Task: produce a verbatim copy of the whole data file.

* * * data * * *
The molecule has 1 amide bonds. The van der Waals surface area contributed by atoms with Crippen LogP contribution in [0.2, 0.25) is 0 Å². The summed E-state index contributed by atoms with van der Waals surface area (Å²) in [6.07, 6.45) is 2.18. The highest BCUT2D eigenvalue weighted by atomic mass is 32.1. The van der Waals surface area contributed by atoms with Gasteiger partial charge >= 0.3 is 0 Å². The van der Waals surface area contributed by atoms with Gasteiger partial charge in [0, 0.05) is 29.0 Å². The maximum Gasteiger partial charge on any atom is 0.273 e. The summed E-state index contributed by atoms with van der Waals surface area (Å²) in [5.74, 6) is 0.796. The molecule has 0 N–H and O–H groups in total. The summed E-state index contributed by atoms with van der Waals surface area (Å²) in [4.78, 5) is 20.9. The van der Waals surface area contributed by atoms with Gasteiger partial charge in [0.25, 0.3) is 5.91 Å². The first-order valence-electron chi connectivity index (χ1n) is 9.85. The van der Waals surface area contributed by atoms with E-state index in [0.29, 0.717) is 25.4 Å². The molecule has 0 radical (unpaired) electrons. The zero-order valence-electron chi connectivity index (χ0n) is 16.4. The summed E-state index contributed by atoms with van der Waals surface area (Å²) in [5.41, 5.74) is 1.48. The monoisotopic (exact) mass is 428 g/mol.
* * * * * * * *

The molecule has 1 amide bonds. The van der Waals surface area contributed by atoms with Crippen LogP contribution in [0.2, 0.25) is 0 Å². The summed E-state index contributed by atoms with van der Waals surface area (Å²) in [6.07, 6.45) is 2.18. The highest BCUT2D eigenvalue weighted by atomic mass is 32.1. The van der Waals surface area contributed by atoms with Gasteiger partial charge >= 0.3 is 0 Å². The van der Waals surface area contributed by atoms with Gasteiger partial charge in [0, 0.05) is 29.0 Å². The maximum Gasteiger partial charge on any atom is 0.273 e. The summed E-state index contributed by atoms with van der Waals surface area (Å²) in [5.74, 6) is 0.796. The molecule has 0 N–H and O–H groups in total. The summed E-state index contributed by atoms with van der Waals surface area (Å²) in [4.78, 5) is 20.9. The van der Waals surface area contributed by atoms with Gasteiger partial charge in [0.25, 0.3) is 5.91 Å². The first-order valence-electron chi connectivity index (χ1n) is 9.85. The van der Waals surface area contributed by atoms with E-state index in [0.29, 0.717) is 25.4 Å². The molecule has 0 radical (unpaired) electrons. The zero-order valence-electron chi connectivity index (χ0n) is 16.4. The summed E-state index contributed by atoms with van der Waals surface area (Å²) in [5.41, 5.74) is 1.48. The monoisotopic (exact) mass is 428 g/mol.